Mr. Grimes also investigated and prosecuted a wide range of federal criminal cases involving complex corporate fraud, hacking and cybercrime, theft of confidential information, tax fraud, health care fraud, racketeering, terrorism, sex trafficking and exploitation, drug and gun trafficking, murder, and gang violence. Mr. Grimes, for example, successfully prosecuted a rogue employee who had stolen confidential business information from his Chicago-based employer and attempted to sell that information to competitors. Mr. Grimes’ work often garnered local and national headlines. For example, Mr. Grimes led the prosecution team that brought highly publicized fraud charges against William Mastro, an influential sports memorabilia figure, in connection with Mr. Mastro’s efforts to rig online auctions and his alteration of the “most expensive baseball card in the world.” Mr. Grimes was also part of the team that prosecuted a Chicago-area man for cyberstalking an ESPN sportscaster. Mr. Grimes also led the prosecution team that won what is believed to be the first-ever life sentence for a Chicago-area pimp, Alex Campbell, for torturing, branding, and enslaving a number of young women, and Mr. Grimes also led the team that prosecuted cartel members in connection with the largest marijuana seizure in Chicago history.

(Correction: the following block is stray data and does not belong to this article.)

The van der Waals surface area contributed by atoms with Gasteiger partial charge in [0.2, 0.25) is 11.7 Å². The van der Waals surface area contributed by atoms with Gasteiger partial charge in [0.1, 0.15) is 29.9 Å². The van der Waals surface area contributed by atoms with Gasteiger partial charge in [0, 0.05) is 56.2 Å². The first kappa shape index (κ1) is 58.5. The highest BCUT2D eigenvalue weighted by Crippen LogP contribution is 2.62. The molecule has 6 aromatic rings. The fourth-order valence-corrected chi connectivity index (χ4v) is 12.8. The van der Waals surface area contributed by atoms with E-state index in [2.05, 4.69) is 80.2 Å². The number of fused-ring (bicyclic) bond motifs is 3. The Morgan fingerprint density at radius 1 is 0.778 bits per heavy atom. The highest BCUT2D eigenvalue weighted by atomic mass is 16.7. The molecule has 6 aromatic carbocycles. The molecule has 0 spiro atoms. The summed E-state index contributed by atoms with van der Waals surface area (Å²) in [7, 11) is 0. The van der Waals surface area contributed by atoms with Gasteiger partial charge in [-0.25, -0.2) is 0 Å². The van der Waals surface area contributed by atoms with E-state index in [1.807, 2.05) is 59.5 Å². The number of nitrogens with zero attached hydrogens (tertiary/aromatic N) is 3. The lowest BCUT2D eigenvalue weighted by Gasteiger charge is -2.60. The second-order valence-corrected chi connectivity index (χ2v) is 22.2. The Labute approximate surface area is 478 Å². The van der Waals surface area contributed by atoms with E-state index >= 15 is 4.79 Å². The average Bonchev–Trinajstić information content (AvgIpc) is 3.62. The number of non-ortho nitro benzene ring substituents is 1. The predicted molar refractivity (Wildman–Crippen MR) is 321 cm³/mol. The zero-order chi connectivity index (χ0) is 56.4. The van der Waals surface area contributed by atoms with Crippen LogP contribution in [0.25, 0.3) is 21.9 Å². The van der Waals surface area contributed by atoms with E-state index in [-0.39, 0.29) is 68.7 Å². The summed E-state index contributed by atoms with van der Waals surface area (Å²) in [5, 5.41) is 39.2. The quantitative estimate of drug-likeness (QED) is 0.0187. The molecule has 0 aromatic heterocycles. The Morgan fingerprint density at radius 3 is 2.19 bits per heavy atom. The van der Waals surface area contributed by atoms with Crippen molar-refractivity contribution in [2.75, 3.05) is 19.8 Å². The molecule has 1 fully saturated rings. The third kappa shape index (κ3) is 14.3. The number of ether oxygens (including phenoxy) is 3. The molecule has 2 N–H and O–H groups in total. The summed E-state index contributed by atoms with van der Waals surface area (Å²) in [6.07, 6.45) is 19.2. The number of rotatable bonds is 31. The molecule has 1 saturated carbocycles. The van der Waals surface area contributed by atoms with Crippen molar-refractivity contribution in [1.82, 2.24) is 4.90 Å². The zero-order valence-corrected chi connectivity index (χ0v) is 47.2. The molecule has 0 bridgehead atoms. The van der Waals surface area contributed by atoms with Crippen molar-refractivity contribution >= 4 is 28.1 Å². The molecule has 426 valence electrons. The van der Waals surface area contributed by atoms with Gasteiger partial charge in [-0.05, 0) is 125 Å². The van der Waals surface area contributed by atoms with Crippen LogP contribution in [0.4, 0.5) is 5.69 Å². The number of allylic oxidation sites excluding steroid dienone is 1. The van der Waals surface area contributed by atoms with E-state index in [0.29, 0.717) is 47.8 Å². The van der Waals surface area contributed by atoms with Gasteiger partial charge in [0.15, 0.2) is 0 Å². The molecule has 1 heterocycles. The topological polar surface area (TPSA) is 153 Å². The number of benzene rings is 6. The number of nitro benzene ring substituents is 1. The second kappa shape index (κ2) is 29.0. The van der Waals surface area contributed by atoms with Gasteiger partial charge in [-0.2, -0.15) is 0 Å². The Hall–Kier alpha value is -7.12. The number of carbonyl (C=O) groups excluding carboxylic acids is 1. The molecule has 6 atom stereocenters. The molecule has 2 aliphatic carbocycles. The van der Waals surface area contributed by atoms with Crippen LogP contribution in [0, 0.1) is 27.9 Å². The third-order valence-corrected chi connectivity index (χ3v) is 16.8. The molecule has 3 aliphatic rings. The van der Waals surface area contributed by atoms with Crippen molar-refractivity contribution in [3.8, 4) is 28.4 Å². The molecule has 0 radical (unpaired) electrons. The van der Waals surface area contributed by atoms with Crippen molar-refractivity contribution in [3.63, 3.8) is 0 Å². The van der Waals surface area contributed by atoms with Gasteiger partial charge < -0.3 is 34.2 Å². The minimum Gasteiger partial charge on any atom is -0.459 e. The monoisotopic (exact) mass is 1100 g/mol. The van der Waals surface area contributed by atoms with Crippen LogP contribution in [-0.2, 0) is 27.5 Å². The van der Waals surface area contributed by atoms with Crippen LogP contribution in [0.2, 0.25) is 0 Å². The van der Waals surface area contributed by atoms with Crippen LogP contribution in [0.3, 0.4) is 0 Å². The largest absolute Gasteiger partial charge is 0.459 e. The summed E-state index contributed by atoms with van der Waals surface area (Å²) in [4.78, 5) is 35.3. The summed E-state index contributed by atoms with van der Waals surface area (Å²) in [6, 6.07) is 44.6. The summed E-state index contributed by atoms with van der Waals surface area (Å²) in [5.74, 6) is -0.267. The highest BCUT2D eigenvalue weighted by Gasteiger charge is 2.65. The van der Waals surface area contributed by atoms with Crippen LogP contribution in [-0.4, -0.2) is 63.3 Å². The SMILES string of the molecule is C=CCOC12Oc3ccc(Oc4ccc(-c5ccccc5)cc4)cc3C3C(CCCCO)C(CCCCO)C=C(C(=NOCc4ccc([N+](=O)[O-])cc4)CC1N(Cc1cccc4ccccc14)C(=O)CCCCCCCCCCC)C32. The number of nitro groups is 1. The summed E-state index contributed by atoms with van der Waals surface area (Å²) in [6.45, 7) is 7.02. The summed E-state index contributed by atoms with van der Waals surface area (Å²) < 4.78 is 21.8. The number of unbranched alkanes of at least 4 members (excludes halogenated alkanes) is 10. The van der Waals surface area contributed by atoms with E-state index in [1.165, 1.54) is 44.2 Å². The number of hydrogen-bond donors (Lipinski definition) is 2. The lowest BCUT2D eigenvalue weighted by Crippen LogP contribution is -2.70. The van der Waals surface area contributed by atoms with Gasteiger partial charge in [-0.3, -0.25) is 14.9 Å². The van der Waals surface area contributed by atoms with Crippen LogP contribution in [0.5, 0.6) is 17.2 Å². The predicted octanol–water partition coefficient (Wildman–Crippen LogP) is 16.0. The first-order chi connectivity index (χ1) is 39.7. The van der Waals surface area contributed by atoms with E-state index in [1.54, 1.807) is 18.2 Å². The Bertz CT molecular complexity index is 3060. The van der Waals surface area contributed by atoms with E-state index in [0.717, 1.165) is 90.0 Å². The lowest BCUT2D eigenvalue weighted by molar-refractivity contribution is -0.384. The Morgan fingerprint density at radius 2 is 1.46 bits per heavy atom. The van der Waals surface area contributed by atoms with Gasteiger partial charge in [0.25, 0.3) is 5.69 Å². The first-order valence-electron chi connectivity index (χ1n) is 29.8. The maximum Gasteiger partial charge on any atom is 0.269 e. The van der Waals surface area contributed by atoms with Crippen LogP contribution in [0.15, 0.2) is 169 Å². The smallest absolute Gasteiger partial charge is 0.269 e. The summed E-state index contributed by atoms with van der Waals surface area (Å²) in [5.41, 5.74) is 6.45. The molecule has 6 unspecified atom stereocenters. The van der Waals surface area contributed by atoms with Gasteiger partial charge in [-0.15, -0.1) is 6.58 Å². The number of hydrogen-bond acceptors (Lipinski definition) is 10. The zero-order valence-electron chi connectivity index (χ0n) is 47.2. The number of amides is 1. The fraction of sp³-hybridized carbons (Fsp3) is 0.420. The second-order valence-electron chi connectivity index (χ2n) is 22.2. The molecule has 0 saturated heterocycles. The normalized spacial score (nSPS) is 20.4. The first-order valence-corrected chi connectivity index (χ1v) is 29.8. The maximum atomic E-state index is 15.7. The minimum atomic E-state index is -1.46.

Mr. Grimes served as a law clerk to Hon. Amy St. Eve in the Northern District of Illinois.

Mr. Grimes received a B.S. in Organizational Development and Human Resources Management, magna cum laude, from Miami University in 2001. He received a J.D., magna cum laude, from Cornell Law School in 2005, where he was elected to Order of the Coif.

Honors & Awards

Mr. Grimes was the recipient of the Homeland Security Director’s award in 2012, which is a national award given for superior investigative performance. He also received the Chicago Crime Commissions Star of Distinction Award in 2011.


Mr. Grimes co-teaches “Computer Crime and the Legal System,” which discusses legal issues surrounding cyber, technology, and trade secret law, at the University of Illinois Law School (with David Glockner), and he has served as an adjunct professor of law at Loyola University Chicago Law School. Mr. Grimes regularly speaks to lawyers and corporations about data security and cyber intrusions.

Mr. Grimes was a member of a small team of federal prosecutors that responded to emergency kidnapping situations, and he also designed and wrote computer software that automated the generation of complex legal documents for the Justice Department.

Mr. Grimes is on the Board for the Legal Aid Society of Metropolitan Family Services.


  • “Medical Directors At Risk Under Anti-Kickback Statute,” Law360, August 2014
  • Co-author on “Health Care ‘Kickbacks’ Cover More Than You Might Think,” Law360, August 2014
  • Co-author on “SEC Is Focusing On Cybersecurity — And So Should You,” Law360, March 2014
  • “High Court May Tighten Reins On Data Breach Class Actions,” Law360, February 2014